The problem for Bogomolov was that he did not cash in any of his six break points in the first set, or either of the two that followed. Isner also had eight break points on the match, and he converted two. Neither of those breaks came in the first set, so the players faced off in a long tiebreak. Bogomolov had gone up 4-2, but gave back the edge with a double fault. He got to set point twice, but on Isner’s serve, so that was not a good situation. The first time, Isner followed up a 131 mph serve with a forehand on the line; the second, he bounced a 103 mph second serve over Bogomolov’s head.
Things came to a head when Bogomolov served at 9-9. Isner hit a good inside-out forehand, which elicited a backhand into the net. Now Isner stepped to the line and whacked a 139 mph offering to Bogomolov’s backhand for a winner and the set.
After Bogomolov had lost his first-set opportunity, one could sense Isner pulling away, which he did with one break in each of the second and third serves. If every player in tennis had the same serve, I doubt Isner would be in the top 250 in the world. But a big serve can take a player a long way: in Isner’s case, to a seeded position in the US Open draw. His movement is certainly nothing to brag about. In the third set, a wag observed that Isner wanted to get a break of serve so that he would not have to run anymore. (Running is not a big feature of his service games.) This led me to imagine a hypothetical conversation between Isner and his coach:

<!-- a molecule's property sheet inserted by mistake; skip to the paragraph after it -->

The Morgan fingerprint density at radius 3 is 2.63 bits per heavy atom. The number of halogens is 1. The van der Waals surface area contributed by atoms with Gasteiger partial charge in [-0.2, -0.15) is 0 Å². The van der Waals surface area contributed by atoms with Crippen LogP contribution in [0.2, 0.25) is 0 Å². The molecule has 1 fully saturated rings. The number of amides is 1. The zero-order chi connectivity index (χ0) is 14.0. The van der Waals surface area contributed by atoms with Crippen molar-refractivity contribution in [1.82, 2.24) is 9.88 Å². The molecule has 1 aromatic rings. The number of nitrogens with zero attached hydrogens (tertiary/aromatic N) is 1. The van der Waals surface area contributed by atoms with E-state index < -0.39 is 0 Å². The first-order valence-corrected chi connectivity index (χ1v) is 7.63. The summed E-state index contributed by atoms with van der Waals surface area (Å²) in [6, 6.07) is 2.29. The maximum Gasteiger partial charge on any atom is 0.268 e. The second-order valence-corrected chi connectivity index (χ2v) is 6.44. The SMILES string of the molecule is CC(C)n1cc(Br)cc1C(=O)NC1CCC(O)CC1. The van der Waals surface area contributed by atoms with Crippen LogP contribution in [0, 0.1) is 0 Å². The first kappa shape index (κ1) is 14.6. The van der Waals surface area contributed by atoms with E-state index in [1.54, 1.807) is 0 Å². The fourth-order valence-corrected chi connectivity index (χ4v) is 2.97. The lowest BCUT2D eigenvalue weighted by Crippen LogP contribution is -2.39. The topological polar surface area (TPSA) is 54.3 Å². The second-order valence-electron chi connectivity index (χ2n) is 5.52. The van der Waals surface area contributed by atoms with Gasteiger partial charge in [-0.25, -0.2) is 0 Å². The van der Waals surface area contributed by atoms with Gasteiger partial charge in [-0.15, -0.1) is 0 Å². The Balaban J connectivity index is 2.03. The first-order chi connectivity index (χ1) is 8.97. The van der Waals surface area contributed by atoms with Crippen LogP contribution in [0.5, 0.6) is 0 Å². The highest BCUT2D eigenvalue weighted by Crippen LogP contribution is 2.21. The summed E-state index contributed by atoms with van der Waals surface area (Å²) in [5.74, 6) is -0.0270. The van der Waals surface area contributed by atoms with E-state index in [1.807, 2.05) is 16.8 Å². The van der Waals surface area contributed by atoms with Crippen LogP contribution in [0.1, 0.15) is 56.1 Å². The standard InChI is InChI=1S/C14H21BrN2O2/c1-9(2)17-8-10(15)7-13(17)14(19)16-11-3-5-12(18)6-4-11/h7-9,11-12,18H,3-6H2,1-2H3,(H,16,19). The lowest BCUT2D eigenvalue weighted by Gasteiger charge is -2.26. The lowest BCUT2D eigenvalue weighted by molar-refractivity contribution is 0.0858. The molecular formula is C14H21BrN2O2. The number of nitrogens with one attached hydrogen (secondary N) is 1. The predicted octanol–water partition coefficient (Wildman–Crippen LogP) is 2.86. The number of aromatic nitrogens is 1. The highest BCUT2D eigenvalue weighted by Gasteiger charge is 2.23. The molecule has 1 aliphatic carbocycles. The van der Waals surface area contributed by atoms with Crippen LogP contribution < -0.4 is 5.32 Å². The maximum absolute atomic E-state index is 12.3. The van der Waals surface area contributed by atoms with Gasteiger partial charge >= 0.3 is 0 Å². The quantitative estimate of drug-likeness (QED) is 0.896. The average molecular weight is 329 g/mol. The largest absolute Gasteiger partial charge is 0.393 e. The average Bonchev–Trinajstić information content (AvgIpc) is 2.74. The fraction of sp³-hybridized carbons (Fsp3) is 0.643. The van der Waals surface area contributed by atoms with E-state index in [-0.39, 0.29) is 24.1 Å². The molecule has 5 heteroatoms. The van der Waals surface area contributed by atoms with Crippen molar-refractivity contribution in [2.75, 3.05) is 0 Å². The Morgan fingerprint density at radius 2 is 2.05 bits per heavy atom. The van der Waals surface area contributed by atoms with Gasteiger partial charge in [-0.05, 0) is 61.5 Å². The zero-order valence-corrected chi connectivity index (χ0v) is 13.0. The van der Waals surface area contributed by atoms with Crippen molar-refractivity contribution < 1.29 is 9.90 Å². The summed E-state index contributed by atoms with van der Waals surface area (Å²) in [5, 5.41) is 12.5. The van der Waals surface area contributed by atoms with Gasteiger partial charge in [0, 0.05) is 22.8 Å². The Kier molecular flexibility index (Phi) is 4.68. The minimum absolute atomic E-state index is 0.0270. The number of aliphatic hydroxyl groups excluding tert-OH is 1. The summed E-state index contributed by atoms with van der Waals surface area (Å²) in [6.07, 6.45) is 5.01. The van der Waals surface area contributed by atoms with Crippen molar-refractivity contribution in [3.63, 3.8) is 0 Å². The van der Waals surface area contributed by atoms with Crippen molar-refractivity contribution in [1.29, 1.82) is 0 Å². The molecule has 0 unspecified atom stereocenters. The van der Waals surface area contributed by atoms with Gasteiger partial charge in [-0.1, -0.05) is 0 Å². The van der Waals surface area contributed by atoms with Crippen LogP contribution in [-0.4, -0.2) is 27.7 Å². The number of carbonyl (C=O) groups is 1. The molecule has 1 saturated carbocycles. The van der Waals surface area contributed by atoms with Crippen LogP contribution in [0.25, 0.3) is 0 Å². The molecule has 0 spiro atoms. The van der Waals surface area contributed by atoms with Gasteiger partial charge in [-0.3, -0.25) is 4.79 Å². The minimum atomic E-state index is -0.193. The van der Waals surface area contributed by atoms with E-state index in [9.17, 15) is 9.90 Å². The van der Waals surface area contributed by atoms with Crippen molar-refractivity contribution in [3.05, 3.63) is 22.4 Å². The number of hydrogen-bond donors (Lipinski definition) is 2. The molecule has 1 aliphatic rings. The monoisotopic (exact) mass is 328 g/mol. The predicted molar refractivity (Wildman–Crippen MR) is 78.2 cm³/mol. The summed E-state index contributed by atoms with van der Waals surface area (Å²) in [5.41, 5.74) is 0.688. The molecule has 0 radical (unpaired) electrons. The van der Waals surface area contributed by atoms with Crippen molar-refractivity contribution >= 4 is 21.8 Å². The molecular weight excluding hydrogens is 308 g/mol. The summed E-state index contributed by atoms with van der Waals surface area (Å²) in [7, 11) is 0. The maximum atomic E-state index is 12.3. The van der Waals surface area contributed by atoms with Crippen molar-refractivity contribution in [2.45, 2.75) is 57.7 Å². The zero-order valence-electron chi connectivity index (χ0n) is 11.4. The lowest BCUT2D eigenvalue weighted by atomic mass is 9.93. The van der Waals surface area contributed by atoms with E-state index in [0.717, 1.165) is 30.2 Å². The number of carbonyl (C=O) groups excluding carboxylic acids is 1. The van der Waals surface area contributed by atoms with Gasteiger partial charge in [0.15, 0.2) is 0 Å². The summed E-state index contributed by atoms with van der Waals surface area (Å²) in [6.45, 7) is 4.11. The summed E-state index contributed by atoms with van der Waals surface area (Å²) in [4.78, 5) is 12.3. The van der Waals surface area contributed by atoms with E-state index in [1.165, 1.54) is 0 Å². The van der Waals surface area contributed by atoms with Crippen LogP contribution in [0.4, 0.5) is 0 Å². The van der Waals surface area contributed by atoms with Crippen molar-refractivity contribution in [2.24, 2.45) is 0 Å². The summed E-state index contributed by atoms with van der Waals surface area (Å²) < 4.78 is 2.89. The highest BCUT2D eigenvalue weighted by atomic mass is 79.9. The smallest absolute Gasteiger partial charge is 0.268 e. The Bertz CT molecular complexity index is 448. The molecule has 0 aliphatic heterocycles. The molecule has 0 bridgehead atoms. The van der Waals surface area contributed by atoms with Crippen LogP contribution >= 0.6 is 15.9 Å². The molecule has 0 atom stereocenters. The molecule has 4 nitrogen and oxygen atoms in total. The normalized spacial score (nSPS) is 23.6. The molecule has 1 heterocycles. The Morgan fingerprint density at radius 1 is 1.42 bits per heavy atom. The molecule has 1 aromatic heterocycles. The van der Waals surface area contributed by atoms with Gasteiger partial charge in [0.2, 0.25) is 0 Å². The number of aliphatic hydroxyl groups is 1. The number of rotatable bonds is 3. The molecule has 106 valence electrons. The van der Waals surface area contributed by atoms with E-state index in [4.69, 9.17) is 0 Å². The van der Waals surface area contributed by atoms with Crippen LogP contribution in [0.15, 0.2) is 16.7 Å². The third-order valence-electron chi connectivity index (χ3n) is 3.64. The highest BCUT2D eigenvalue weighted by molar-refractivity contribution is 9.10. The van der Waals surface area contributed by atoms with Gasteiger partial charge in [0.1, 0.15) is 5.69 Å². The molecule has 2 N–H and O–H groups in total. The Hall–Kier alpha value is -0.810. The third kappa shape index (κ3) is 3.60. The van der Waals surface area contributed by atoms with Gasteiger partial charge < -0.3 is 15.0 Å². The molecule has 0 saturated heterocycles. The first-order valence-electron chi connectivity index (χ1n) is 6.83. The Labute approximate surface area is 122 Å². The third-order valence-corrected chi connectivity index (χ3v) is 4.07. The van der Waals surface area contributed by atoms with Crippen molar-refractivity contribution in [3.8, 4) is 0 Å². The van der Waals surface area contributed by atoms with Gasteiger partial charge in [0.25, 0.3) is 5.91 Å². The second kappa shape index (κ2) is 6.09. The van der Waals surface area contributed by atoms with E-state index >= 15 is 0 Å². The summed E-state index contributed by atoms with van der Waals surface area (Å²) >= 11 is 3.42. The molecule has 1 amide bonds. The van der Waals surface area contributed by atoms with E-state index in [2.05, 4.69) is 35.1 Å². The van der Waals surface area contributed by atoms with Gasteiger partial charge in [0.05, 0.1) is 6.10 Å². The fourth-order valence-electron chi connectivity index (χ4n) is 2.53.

Coach: Hey, John, I’ve got some footwork drills that I think will help you take it to the next level.
Isner: Maybe tomorrow. I think I’d like to take some serves now.
It will be interesting to see whether Simon has some answers for that big serve.